Of course, it’s worth noting that it’s not just about the cargo in your vehicle. Heavy aftermarket stereo systems and luggage racks also add to the dynamic load of your car. And while we’re not suggesting that aftermarket upgrades aren’t worth the cost. We think it’s worth considering the trade-offs as you decide which add-ons you want to put on your vehicle.
Flush the Fluid
We usually recommend to our clients that they have their brake fluid flushed about once every two years. This is especially important if you are driving an older car.
The chemical make-up of brake fluid naturally attracts moisture that builds up over time. In a hard-braking situation, the heat transfer can cause this water in your brake lines to boil, making the brakes less effective when you need them most. The moisture build-up can also cause internal corrosion, which will accelerate the breakdown of the rubber seals and the brake components overall. By flushing the lines, you ensure that the fluid is pure and can do its job effectively.
Invest in Quality
As with most automotive components, there is a wide range of price points when it comes to replacing your brakes. And like most things, you get what you pay for. Higher-end brakes are better made and tend to work more efficiently to distribute heat when you use them. This also means they often last much longer. By spending a little more upfront, you can actually make your vehicle safer in an emergency-stopping situation. Not to mention, you’ll also reduce the frequency of needing to replace your brake components overall.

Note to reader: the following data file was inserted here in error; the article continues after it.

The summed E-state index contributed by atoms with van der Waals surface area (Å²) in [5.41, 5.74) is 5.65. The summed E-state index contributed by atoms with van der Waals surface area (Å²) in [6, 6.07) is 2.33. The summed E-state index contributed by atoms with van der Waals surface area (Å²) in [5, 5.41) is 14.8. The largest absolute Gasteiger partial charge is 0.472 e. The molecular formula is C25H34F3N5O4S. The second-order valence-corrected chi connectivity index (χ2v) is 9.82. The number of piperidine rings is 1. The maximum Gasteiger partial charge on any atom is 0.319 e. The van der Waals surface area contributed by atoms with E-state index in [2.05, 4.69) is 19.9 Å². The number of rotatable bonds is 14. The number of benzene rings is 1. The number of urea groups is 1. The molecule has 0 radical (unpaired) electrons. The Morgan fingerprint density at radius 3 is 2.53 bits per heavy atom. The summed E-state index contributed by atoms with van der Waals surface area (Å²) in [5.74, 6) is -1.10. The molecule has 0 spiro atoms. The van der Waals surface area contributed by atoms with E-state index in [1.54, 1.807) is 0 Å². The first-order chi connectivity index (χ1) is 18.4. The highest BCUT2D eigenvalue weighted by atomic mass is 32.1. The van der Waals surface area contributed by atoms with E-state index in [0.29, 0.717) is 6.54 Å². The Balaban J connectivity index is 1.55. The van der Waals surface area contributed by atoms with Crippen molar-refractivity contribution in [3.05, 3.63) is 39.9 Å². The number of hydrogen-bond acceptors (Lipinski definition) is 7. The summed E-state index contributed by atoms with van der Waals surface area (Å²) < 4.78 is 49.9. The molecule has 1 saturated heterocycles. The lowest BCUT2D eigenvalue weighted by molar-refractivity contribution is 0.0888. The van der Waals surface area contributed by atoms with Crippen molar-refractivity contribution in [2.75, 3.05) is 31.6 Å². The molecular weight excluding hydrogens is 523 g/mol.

At Sipan Tire and Rims, we take automotive safety seriously and regularly inspect our client’s brakes for any signs of wear. If you have concerns about your brakes or are unsure of the last time they were examined, give us a call. Our technicians will ensure your vehicle is safe and secure. So you can be sure when you need to stop, you will.